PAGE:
Lilypie Premature Baby tickers

Lilypie Premature Baby tickers

Wednesday, August 24, 2016

"He's Not Going to Go To Kindergarten With It"

   When Jack was in the NICU and on one type of breathing support or another, his nurses liked to say, "Don't worry, he's not going to go to Kindergarten with it."  But I worried.  Some NICU parents are optimists.  They can envision their child in the future, heading to school or playing a sport. Others, like me, just lived in the present, making it through each day.  I found it hard to project into the future.  Maybe it was because Jack was our first child.  I had no other parenting experience.  So I didn't see him on his first day of school or at his first soccer practice.  Kindergarten seemed SO far away.  And now it's tomorrow.  

     My way of coping (living in the present) actually turned out quite nicely, though, because each new thing Jack does or each new moment we experience together is always a nice little surprise.  But his special NICU nurse could see his future and probably aren't surprised.  One nurse in particular, we call her Aunt Cindy, told me about a dream she had of him after he had been in the NICU almost 3 months.  She dreamed that Jack was in his Kindergarten classroom and she was standing at the back. (Mind you, he weighed about 4 pounds at the time she had this Kindergarten dream and was still using C-Pap for breathing and was getting his nutrition from a feeding tube...and lived in a hospital.  I couldn't see past all of that.  But she could.)  As she watched him in his classroom, he turned to her and said, "You can go now Aunt Cindy."  That was it.  A simple dream.  But I'm so grateful she told me about it.  She helped me look forward to something that I was afraid to dream of for our Jack Ryan.  Those NICU nurses.  They save babies...and their mamas too.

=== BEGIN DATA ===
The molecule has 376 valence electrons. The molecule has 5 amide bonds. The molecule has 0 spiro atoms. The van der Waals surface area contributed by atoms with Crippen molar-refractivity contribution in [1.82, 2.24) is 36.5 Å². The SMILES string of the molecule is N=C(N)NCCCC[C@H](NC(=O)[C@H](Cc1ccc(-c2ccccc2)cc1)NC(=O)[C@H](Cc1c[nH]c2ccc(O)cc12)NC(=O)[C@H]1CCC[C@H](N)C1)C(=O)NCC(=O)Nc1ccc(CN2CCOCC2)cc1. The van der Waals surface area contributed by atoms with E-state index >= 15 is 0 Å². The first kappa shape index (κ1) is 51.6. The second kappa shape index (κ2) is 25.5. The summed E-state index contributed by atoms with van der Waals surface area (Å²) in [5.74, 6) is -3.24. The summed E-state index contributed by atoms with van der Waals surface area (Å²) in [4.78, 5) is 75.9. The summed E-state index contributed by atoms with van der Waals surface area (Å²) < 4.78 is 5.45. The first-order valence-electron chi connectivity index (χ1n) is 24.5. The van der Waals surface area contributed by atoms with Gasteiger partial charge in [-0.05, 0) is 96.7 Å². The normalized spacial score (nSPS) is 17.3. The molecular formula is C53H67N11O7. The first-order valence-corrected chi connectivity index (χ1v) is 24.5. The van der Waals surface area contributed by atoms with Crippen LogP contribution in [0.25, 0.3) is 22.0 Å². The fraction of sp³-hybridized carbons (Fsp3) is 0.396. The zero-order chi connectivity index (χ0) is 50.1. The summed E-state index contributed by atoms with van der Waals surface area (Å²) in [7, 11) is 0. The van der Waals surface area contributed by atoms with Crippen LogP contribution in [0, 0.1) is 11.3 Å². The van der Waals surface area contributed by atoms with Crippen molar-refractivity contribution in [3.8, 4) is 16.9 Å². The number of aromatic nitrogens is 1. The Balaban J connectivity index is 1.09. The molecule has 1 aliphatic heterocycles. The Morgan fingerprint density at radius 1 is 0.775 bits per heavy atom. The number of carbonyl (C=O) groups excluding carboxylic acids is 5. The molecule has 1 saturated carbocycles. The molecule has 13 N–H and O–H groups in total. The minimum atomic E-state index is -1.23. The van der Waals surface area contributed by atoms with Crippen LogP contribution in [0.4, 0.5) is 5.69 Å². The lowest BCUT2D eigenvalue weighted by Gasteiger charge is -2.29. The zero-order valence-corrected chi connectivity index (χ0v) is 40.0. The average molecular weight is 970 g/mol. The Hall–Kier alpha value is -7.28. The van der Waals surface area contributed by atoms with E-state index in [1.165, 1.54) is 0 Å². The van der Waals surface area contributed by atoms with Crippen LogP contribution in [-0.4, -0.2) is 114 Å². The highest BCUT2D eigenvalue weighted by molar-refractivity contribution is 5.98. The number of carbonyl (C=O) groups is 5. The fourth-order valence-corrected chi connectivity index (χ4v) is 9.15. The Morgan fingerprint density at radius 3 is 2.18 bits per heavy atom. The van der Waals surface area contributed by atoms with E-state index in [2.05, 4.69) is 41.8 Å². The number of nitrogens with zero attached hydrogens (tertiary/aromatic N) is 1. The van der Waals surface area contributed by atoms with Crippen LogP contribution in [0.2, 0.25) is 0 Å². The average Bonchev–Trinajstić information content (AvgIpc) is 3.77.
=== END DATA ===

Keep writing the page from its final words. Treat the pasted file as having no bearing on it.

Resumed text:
I had to leave him every day, for 112 days, while he was in the NICU.  (I know I mention that A LOT.  It's not something you ever forget, the leaving.)  So sending him to Kindergarten isn't giving me as much anxiety as I had thought.  I've had to let him go so many times before.  But this "letting go" is so much different.  Then it was drenched in fear; now in pride.  Our boy has grown so much, in so many ways in the past 6 years.  He has worked hard.  So hard.  And now he's ready to take on the world.  Ok, maybe just Kindergarten.  But he is ready.  I'm not going to make any predictions, but I can't wait to see what his future will be.

(Pictures of the first day, accompanied with a full report, will follow!)

Wednesday, August 10, 2016


On the night you were born
The moon smiled with such wonder
That the starts peaked in to see you
And the night wind whispered,
“Life will never be the same.”
Because there had never been anyone
Like you ever in the world.
So enchanted with you
Were the wind and the rain that they
Whispered the sound of your wonderful name.
Heaven blew every trumpet and played every horn.
On the wonderful, marvelous night you were born.
(On The Night You Were Born by Nancy Tillman, 1995)